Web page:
Packages in Java

Photo by Robert Katzki on Unsplash

Introduction

Packages in Java correspond with the directory structure in your project. They are used to group and control accessibility of related classes, interfaces and sub-packages.

Why use packages?

The advantages of using packages are:

  • Better access control: Packages equip the developer with better access control.
  • Avoid name conflicts: Using packages prevents you from running into naming conflicts; for example, if you have a com.admin.User and a com.standard.User classes, you won’t run into a name conflict even though these two classes share the same name.
  • Better organization: If you’re working on a very large project, having an organized project structure is a must and packages allow you to neatly organize your project since a package usually contains types that are logically related to one another.

Naming Conventions

  • Packages are defined in all lower case, do not contain special characters (like underscores or other symbols) and don’t contain spaces.
  • Typically, companies follow a convention where the package name will start with their organization’s reversed domain name as a unique identifier. If a company name is Supercompany, and one of the projects they have is called CoolApp, then the package name will be com.supercompany.coolapp. All the classes will go into the coolapp directory. This conventions ensures that when you want to share you software (most likely via jar file), using your company domain name in package name will make sure that it is a unique package name; so that when it is ready to be shared and used in other projects, it won’t cause name conflicts.
  • Packages are delimited by period (periods are used to indicate sub-packages). So for example, if we have com.supercompany.coolapp.users.SuperUser class; the users package is a sub-package of the coolapp package.

Usages and Examples

In order to use a class from another package, you have to import it. Let’s suppose you want to import the ServiceOne class into your Controller class. If you have the following the structure in your project:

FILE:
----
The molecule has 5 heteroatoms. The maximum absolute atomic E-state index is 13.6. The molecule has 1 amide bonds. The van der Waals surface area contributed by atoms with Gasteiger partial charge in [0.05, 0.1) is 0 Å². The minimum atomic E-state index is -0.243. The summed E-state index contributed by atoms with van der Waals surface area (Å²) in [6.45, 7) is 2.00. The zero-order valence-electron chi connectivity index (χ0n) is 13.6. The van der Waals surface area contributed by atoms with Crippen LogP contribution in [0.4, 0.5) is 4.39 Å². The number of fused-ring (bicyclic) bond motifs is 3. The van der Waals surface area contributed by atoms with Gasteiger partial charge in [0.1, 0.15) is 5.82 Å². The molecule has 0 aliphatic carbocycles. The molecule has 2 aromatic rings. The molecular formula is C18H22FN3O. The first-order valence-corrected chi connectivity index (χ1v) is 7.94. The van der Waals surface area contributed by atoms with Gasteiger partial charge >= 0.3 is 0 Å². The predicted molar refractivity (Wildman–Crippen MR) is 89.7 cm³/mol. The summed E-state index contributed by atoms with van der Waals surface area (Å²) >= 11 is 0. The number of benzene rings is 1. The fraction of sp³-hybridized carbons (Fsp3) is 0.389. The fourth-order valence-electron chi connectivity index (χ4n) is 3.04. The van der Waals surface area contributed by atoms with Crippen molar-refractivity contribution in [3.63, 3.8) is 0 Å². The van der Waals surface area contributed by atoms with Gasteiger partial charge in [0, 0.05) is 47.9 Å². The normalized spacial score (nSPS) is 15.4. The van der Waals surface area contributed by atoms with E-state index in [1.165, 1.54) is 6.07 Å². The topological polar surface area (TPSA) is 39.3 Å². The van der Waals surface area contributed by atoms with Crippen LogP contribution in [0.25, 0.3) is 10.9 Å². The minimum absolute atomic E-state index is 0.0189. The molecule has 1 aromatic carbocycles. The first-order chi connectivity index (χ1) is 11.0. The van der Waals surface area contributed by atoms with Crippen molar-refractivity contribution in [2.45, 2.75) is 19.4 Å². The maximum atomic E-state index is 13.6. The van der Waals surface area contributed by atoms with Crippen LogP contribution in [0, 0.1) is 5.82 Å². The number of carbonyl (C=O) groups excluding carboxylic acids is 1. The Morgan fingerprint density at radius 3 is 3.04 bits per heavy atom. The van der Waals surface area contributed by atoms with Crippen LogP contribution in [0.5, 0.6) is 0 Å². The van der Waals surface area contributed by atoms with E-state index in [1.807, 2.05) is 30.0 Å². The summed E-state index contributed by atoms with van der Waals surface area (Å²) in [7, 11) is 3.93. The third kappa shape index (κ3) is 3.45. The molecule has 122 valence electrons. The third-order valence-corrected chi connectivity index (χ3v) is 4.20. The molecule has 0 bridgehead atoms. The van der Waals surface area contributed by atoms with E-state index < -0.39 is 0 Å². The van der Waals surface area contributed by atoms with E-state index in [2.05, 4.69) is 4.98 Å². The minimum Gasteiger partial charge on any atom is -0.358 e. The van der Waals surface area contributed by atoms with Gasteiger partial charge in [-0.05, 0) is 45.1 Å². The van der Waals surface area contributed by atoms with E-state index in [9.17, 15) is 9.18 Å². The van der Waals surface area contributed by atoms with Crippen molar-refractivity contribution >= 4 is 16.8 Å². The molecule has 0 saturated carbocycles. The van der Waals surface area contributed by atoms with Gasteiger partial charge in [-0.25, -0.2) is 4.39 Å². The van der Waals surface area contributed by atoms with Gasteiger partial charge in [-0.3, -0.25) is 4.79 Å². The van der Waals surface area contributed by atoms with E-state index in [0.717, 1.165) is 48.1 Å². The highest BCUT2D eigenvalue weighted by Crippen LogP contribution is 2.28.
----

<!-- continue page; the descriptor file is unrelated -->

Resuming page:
Fig 1: Sample project structure

Then in order to retrieve the ServiceOne class in the Controller class, you would have to import it with an import statement like this:

Fig 1.1: Sample import statement

Having that important statement gives you access to the ServiceOne class and allows you to use it in your Controller class. Sometimes, we can have many class inside a package; if you want to import all the classes from a package use the asterisk character in your import statement as such:

Fig 1.2: Import statement with asterisk

The use of the asterisk indicates that all classes and interfaces from the service package will be imported but note that sub-packages of the imported package will not be imported

Test what you’ve learned by answering commonly asked interview questions below!

Common Interview Questions

Q: What is a package and what is it’s purpose?

Q: What is a naming convention for packages?

Q: Does importing packages import its sub-packages?

Hope you learned something!

-Anton Suprun

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Computer Science Student, Programming Enthusiast

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Anton Suprun

Anton Suprun

Computer Science Student, Programming Enthusiast

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